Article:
The local media tends to feature two kinds of stories on South Africa’s listed mobile phone operators, Vodacom and MTN.
The one will be based on something like the Competition Commission’s report on the Data Services Market Inquiry, where it will focus on how the operators are using their dominant position in the market to overcharge for telecom services.
Sometime later, the media will cover their financial results, and the stories will generally reflect how they are the success stories of the ‘New South Africa’. Never mind that this success has been built in part on overcharging for telecom services.
This week, these stories will merge. The commission is set to announce an agreement with Vodacom on data pricing on Tuesday, a day after this, MTN announces its full-year results.
Although the details of this agreement have yet to be spelt out, what is clear that there will be no going back to business as usual for the operators.
Government has been pressing the operators to push down telecom prices for the better part of a decade, but it has had mixed results at best. The sector’s regulator, the Independent Communications Authority of SA (Icasa) has also been ineffective in holding the operators to account for its pricing.
The commission however, in getting at least one operator to agree to cuts, has not only succeeded where other state organs have failed but also marked a turning point in the business model of the operators.
When the operators stated out in 1994, they stumbled onto the prepaid airtime model. Cellphones were originally seen as toys for business people, but prepaid soon proved to be the real money-spinner. Operators in effect became ‘airtime factors’ where they got handsets into as many people as possible and charged them a premium amount for a voice service.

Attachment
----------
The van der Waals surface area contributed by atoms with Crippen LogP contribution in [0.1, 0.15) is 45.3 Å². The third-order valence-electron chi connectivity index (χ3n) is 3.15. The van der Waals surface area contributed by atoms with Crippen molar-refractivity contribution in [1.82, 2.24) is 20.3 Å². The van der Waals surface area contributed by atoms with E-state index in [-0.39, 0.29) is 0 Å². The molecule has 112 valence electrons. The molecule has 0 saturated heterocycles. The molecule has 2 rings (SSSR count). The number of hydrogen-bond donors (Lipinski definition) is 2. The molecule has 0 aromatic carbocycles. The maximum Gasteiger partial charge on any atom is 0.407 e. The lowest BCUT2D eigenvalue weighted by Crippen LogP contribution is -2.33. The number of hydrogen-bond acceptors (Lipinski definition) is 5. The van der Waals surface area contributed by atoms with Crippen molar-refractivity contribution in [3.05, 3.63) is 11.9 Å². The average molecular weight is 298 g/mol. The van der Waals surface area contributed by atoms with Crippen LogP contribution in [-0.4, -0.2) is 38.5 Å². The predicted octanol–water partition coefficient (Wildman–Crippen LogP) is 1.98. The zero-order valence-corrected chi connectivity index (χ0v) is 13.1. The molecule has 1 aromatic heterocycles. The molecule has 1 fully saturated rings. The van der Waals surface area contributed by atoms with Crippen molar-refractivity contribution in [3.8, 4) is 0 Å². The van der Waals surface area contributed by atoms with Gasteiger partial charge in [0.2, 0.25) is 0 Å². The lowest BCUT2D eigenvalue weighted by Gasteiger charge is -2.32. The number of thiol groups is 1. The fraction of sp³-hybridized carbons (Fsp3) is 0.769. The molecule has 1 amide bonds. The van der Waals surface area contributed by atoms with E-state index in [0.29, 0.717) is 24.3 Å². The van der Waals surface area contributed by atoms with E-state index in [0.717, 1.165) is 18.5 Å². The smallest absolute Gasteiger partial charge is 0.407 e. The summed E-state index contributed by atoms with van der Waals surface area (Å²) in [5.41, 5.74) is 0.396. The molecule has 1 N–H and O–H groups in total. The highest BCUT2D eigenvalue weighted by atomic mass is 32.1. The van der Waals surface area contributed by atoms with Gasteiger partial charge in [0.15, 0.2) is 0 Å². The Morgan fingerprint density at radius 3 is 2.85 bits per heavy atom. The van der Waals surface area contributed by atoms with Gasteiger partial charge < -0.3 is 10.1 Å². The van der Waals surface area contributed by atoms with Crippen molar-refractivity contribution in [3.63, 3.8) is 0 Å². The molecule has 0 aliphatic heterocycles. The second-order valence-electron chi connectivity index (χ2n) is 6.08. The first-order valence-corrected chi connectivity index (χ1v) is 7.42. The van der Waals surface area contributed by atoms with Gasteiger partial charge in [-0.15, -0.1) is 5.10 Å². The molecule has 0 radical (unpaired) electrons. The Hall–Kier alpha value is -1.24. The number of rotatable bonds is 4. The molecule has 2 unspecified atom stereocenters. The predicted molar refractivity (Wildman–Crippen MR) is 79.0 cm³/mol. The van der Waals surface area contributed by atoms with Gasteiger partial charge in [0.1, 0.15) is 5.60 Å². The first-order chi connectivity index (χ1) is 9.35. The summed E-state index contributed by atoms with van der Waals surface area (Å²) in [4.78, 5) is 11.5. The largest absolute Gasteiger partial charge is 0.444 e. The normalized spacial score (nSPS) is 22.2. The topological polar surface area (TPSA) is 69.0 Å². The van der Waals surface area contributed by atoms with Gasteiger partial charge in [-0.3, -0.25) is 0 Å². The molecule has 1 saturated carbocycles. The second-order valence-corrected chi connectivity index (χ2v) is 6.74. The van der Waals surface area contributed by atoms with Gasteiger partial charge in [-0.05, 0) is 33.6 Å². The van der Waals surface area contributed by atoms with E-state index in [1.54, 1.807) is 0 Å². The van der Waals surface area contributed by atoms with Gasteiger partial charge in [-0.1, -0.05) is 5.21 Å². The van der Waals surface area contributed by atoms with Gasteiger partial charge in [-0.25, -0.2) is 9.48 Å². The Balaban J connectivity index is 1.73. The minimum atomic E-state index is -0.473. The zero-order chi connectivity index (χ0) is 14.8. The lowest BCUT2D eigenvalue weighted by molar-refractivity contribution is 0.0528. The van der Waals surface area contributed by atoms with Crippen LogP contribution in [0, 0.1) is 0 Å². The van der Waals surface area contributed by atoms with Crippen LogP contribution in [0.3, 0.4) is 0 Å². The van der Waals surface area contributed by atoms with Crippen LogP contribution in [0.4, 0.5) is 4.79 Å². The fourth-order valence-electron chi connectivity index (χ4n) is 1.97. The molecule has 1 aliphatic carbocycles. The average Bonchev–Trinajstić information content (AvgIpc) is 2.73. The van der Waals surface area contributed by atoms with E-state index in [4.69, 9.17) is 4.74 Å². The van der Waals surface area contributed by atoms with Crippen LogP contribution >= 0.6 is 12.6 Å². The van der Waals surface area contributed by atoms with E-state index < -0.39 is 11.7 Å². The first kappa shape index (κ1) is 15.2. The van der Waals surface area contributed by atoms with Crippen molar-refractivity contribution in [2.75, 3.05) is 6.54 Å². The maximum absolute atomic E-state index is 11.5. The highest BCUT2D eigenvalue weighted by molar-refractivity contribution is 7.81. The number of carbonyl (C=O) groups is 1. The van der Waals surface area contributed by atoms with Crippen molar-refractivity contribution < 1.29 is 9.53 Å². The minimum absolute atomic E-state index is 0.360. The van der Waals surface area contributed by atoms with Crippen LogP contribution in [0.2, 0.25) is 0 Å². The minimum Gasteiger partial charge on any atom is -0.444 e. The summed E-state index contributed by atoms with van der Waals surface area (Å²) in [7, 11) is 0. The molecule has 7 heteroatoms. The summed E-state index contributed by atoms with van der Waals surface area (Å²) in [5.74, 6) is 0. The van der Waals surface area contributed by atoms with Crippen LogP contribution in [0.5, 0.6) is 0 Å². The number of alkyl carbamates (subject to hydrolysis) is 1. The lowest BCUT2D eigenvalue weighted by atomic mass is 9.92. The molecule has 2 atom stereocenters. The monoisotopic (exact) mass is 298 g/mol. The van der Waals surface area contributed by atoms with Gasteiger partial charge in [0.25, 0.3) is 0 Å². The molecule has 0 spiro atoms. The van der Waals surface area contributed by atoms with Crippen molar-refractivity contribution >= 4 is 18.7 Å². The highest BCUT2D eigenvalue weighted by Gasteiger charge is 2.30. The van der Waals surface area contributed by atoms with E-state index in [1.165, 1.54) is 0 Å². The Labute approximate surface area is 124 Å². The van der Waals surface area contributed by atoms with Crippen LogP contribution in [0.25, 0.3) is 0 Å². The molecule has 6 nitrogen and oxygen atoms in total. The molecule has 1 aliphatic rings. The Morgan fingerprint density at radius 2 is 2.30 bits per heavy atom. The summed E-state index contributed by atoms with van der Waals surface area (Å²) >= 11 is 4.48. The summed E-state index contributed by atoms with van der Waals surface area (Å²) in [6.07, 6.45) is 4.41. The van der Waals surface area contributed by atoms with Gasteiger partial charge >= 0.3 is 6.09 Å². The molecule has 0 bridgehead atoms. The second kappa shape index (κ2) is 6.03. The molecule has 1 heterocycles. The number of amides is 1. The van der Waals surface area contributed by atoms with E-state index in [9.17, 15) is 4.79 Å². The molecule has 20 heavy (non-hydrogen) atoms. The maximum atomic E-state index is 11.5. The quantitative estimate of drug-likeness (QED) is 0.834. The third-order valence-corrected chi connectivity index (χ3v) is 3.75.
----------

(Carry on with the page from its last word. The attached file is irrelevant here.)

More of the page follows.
The trend to sell internet access over their networks eventually saw this model change. Given the amount of competition in the data market, they shifted to selling as much data as they could at a declining price. Vodacom, for instance, points out that it had “effectively reduced” its data price 23.3% per MB in the 2019 financial year.
The commission, in its report, insists that the operators are not doing nearly enough to push down prices. Despite the price of 1GB of data falling from about US0.07c in Q3 of 2015 to just over US0.04 in Q3 of 2019, the decline was nowhere near the medium fall against 36 African countries over the same period.
Despite the declines, the commission says the operators are making decent money, as they have a cost-price mark-up as high as 20%.
In the report, the commission has set steep targets for the kind of cuts it wants.
“The preliminary evidence suggests that there is scope for price reductions in the region of 30% to 50%.”
If such steep cuts were to go ahead, it could significantly affect their profit, says Irnest Kaplan, MD of Kaplan Equity Analysts. He says it can, however, work out well for a first-mover, as the fall in profit could be offset by it gaining market share.
Although the data rate cuts still have to play out, the operators have been preparing for the time when they are more than ‘dumb pipes’, as they are increasingly looking to move into more value-added services.
Vodacom, for example, is looking to connect more machines to the internet, otherwise known as the Internet of Things (IoT). Globally, there were 9.1 billion machines connected to the internet in 2018. This figure will rise to over 25 billion by 2025. Locally, Vodacom has over 94 million IoT devises.
For its part, MTN is expanding its presence in financial services. In August, it became the first operator to offer a money transfer service in Nigeria, Africa’s largest economy and most populous economy.
Although the spectre of data rates cuts hangs over it, investors are still fond of them. Despite MTN’s share price falling about 15% over the past year to R76.50, it has a decent forward price-to-earnings (P:E) ratio of 11.01 and a high dividend yield of 6.8 %.
There is a similar story with Vodacom. It dropped 2.6% to R111.61 over the past year, has a forward P:E of 11.46 and a dividend yield of 6.99%.
They have also done better than most listed counters, outperforming the JSE All Share index, even after the selloff the past few weeks.
Though the outlook for MTN and Vodacom is a little uncertain, they have proven to be a solid investment for investors. And with the coming data rate cuts, they will even get hard-pressed consumers to like them.